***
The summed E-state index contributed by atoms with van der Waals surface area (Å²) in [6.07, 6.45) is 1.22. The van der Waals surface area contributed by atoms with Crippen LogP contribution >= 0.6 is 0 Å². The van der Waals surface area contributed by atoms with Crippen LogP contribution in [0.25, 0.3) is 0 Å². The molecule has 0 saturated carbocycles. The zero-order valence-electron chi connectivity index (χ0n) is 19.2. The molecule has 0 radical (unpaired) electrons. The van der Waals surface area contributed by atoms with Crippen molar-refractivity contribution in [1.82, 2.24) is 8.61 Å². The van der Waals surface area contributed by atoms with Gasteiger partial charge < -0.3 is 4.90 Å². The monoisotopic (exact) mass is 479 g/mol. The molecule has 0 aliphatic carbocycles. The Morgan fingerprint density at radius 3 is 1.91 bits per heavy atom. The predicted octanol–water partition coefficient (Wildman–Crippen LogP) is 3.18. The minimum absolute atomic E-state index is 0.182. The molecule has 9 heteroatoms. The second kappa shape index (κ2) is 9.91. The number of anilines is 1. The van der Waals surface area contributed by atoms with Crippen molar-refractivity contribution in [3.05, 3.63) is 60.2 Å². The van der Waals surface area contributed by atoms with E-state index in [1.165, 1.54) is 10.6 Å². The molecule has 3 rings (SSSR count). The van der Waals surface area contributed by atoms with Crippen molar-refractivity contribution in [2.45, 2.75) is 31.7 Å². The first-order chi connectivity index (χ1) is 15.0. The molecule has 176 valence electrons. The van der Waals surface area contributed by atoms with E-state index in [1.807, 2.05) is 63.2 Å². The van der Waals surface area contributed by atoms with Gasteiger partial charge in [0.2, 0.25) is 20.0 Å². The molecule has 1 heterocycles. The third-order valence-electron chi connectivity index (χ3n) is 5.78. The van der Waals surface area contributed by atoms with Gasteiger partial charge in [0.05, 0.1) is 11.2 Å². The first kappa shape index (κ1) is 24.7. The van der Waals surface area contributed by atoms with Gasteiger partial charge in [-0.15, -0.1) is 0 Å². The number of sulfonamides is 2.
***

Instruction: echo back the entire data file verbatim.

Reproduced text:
The summed E-state index contributed by atoms with van der Waals surface area (Å²) in [6.07, 6.45) is 1.22. The van der Waals surface area contributed by atoms with Crippen LogP contribution >= 0.6 is 0 Å². The van der Waals surface area contributed by atoms with Crippen LogP contribution in [0.25, 0.3) is 0 Å². The molecule has 0 saturated carbocycles. The zero-order valence-electron chi connectivity index (χ0n) is 19.2. The molecule has 0 radical (unpaired) electrons. The van der Waals surface area contributed by atoms with Crippen molar-refractivity contribution in [1.82, 2.24) is 8.61 Å². The van der Waals surface area contributed by atoms with Gasteiger partial charge < -0.3 is 4.90 Å². The monoisotopic (exact) mass is 479 g/mol. The molecule has 0 aliphatic carbocycles. The Morgan fingerprint density at radius 3 is 1.91 bits per heavy atom. The predicted octanol–water partition coefficient (Wildman–Crippen LogP) is 3.18. The minimum absolute atomic E-state index is 0.182. The molecule has 9 heteroatoms. The second kappa shape index (κ2) is 9.91. The number of anilines is 1. The van der Waals surface area contributed by atoms with Crippen molar-refractivity contribution in [3.05, 3.63) is 60.2 Å². The van der Waals surface area contributed by atoms with E-state index in [1.165, 1.54) is 10.6 Å². The molecule has 3 rings (SSSR count). The van der Waals surface area contributed by atoms with Crippen molar-refractivity contribution in [2.45, 2.75) is 31.7 Å². The first-order chi connectivity index (χ1) is 15.0. The molecule has 176 valence electrons. The van der Waals surface area contributed by atoms with E-state index in [1.807, 2.05) is 63.2 Å². The van der Waals surface area contributed by atoms with Gasteiger partial charge in [0.2, 0.25) is 20.0 Å². The molecule has 1 heterocycles. The third-order valence-electron chi connectivity index (χ3n) is 5.78. The van der Waals surface area contributed by atoms with Gasteiger partial charge in [0.05, 0.1) is 11.2 Å². The first kappa shape index (κ1) is 24.7. The van der Waals surface area contributed by atoms with Gasteiger partial charge in [-0.15, -0.1) is 0 Å². The number of sulfonamides is 2.